And the reason they’re referring to sushi bar is that, there too, the experience is failing.
      Went there once : will never go back. (Ridiculously) small portions, just about the same overwhelming and denaturing lemon based sauce on each bite, nothing of special interest among the chosen fishes.

      They either change or they’ll be gone soon too .

  5. Rex Of SB says:

    Maybe Warren Butler can convert it into another Events Center.

  6. QQQ says:

    It’s a fantastic dining experience. I’ve been. And I’ve been to many top restaurants all over the world, this place stands with the best of them. We’re lucky to have it and I sincerely wish them every success.

  7. Andy says:

    socalcitizen: I agree a thousand percent.

    Rex of SB: It’s the obvious next step.

  8. Dugan says:

    It was doomed. From the start . Théy already gavé themselves à Michelin 3 star ! What à joke

  9. Faith says:

    As a frequent visitor of the Monarch, I have to say that their food, when the kitchen staff is on, is really well done. I’ve visited other Michelin star restaurants and what they have that this group does not, is great service and consistency. When the Monarch is firing on all cylinders, the experience is worth the price. I’ve also been there and had to wait 1.5 for my dinner reservation, had horrible service, and experienced half of their menu being unavailable because they were sold out. I hope they get it together and realize that it’s not the concept that’s the issue, it’s the execution. I would really hate to see them fail.

  10. Jacky winter says:

    you cannot compare Santa Barbara with LA. London etc. we just don’t have the volume. This is a small town not a cosmopolitan city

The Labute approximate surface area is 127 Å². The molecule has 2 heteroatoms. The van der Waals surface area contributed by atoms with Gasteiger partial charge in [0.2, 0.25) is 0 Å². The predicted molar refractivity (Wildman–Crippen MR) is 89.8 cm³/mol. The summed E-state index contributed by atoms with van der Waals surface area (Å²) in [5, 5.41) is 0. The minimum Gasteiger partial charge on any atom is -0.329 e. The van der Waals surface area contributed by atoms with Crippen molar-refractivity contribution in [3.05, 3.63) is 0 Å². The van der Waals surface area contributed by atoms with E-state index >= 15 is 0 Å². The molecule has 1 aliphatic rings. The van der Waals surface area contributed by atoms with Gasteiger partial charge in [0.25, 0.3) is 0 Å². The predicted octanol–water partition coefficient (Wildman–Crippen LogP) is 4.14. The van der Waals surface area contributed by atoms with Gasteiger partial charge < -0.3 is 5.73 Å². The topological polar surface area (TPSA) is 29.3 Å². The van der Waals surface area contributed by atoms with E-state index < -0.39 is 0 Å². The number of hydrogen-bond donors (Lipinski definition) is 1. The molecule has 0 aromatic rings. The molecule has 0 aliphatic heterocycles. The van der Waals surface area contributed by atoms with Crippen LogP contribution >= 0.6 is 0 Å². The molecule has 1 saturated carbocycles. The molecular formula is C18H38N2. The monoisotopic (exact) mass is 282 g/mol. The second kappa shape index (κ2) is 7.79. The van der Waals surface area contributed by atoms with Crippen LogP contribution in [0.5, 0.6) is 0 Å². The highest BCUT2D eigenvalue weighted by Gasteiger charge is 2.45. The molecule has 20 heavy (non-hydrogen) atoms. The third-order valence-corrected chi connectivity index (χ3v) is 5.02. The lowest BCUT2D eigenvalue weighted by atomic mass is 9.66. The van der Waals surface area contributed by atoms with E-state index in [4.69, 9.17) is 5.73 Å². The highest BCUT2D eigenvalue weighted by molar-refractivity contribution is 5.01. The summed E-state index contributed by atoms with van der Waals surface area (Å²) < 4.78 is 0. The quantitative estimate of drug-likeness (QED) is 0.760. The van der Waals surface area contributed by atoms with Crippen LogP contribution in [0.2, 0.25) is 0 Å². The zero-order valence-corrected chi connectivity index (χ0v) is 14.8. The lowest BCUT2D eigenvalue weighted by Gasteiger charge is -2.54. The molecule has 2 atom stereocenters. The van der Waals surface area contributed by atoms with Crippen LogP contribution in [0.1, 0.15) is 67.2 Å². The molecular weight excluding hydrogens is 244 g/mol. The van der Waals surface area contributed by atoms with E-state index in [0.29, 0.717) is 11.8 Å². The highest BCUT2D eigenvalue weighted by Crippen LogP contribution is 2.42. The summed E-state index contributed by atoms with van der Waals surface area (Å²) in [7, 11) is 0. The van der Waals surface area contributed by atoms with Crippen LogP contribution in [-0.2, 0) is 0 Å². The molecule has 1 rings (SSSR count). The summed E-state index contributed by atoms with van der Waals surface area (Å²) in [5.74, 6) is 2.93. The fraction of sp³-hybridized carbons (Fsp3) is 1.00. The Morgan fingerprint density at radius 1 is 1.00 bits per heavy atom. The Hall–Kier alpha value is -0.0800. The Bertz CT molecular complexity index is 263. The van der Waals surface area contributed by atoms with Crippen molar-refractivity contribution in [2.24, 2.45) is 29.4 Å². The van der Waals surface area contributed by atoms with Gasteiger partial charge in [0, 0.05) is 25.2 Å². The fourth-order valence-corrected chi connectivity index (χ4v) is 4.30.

• Richard says:

      Jacky, I don’t really buy in to what you are saying. While true that we certainly don’t have the volume of the two cities you mention, neither does St Helena where French Laundry is located – try to get a table there and you experience the ultimate in frustration. That’s because customers want to go there go there because it deserves it’s Michelin rating – those customers being mostly tourists coming from other places which is true with many of the starred restaurants world-wide. And that’s what we have in Santa Barbara – lots of tourists, especially with the wine scene. If we had a recognized, starred Michelin restaurant featuring a bona-fide top chef and professional servers it would probably do well by becoming part of the destination spot SB has become

    • Gary Sudd says:

      Plus lots of Anglo saxons in Sb. Many don’t appreciate food except hamburgers, hamburgers, and pizza places. Sounds like Sweden.

  11. Mattie says:

    I think everyone here has good points but the thing is…SB is a still a very provincial town. It’s often quite misunderstood because people come here and think it’s a certain way (based often on their own perception of what it SHOULD be like to them.)

    There’s always been a mix of tourism, old and new monied locals here but we just don’t “behave” like a sophisticated town. There’s something to lovee about that, in a way. And there’s just no comparing us to someplace like Yountville OR LA.

    There is something almost indescribable that causes SB restaurants to fail, even when they’re excellent. People here just aren’t like people in other places and they never have been. For better or worse. A lot of people just miss this salient fact. *shrug*

    • Richard says:

      I understand some of the points that you are making, but I’m not sure that’s the reason Santa Barbara should not, or could not, have a Top-Tier, Michelin starred restaurant. That type of restaurant would hope local residents support them, but know not for the long run. The many celebrities we seem to have here would certainly support such a restaurant occasionally, but the main draw and clientele base for these starred places comes from visiting gourmets, or however you want to describe a “foodie”.

      If you look at some of the locations that have Michelin restaurants, many are in larger cities, of course, but also many, mostly in Europe, are in pretty remote locations. I know I certainly have been in some pretty obscure places. But those “locations” become destination places for the people seeking a really fine dining experience.